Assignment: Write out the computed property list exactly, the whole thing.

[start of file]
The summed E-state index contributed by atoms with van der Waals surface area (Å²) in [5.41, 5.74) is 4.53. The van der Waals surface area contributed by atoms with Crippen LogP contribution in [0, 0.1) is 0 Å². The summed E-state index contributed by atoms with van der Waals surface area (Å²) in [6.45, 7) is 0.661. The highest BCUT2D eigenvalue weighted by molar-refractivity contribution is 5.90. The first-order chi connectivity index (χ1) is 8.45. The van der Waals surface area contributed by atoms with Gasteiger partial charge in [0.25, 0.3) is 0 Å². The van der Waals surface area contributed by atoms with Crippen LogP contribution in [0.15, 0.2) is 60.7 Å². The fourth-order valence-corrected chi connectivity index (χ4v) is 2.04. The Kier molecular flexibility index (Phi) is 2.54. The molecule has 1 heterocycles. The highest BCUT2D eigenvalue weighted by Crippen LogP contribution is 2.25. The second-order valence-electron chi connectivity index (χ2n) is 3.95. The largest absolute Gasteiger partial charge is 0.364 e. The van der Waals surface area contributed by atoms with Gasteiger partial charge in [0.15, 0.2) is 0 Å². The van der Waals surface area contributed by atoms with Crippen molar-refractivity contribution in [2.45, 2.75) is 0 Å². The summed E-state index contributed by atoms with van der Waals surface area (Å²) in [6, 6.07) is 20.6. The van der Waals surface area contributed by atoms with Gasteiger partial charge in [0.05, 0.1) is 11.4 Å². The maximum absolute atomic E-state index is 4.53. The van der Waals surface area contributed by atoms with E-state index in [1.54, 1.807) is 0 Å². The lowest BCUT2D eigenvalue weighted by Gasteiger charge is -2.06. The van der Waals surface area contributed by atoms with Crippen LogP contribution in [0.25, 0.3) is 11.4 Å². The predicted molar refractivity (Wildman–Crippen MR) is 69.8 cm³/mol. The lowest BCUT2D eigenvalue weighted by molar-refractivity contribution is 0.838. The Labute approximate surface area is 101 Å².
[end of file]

The summed E-state index contributed by atoms with van der Waals surface area (Å²) in [5.41, 5.74) is 4.53. The van der Waals surface area contributed by atoms with Crippen LogP contribution in [0, 0.1) is 0 Å². The summed E-state index contributed by atoms with van der Waals surface area (Å²) in [6.45, 7) is 0.661. The highest BCUT2D eigenvalue weighted by molar-refractivity contribution is 5.90. The first-order chi connectivity index (χ1) is 8.45. The van der Waals surface area contributed by atoms with Gasteiger partial charge in [0.25, 0.3) is 0 Å². The van der Waals surface area contributed by atoms with Crippen LogP contribution in [0.15, 0.2) is 60.7 Å². The fourth-order valence-corrected chi connectivity index (χ4v) is 2.04. The Kier molecular flexibility index (Phi) is 2.54. The molecule has 1 heterocycles. The highest BCUT2D eigenvalue weighted by Crippen LogP contribution is 2.25. The second-order valence-electron chi connectivity index (χ2n) is 3.95. The largest absolute Gasteiger partial charge is 0.364 e. The van der Waals surface area contributed by atoms with Gasteiger partial charge in [0.15, 0.2) is 0 Å². The van der Waals surface area contributed by atoms with Crippen molar-refractivity contribution in [2.45, 2.75) is 0 Å². The summed E-state index contributed by atoms with van der Waals surface area (Å²) in [6, 6.07) is 20.6. The van der Waals surface area contributed by atoms with Gasteiger partial charge in [0.05, 0.1) is 11.4 Å². The maximum absolute atomic E-state index is 4.53. The van der Waals surface area contributed by atoms with E-state index in [1.54, 1.807) is 0 Å². The lowest BCUT2D eigenvalue weighted by Gasteiger charge is -2.06. The van der Waals surface area contributed by atoms with Crippen LogP contribution in [0.25, 0.3) is 11.4 Å². The predicted molar refractivity (Wildman–Crippen MR) is 69.8 cm³/mol. The lowest BCUT2D eigenvalue weighted by molar-refractivity contribution is 0.838. The Labute approximate surface area is 101 Å².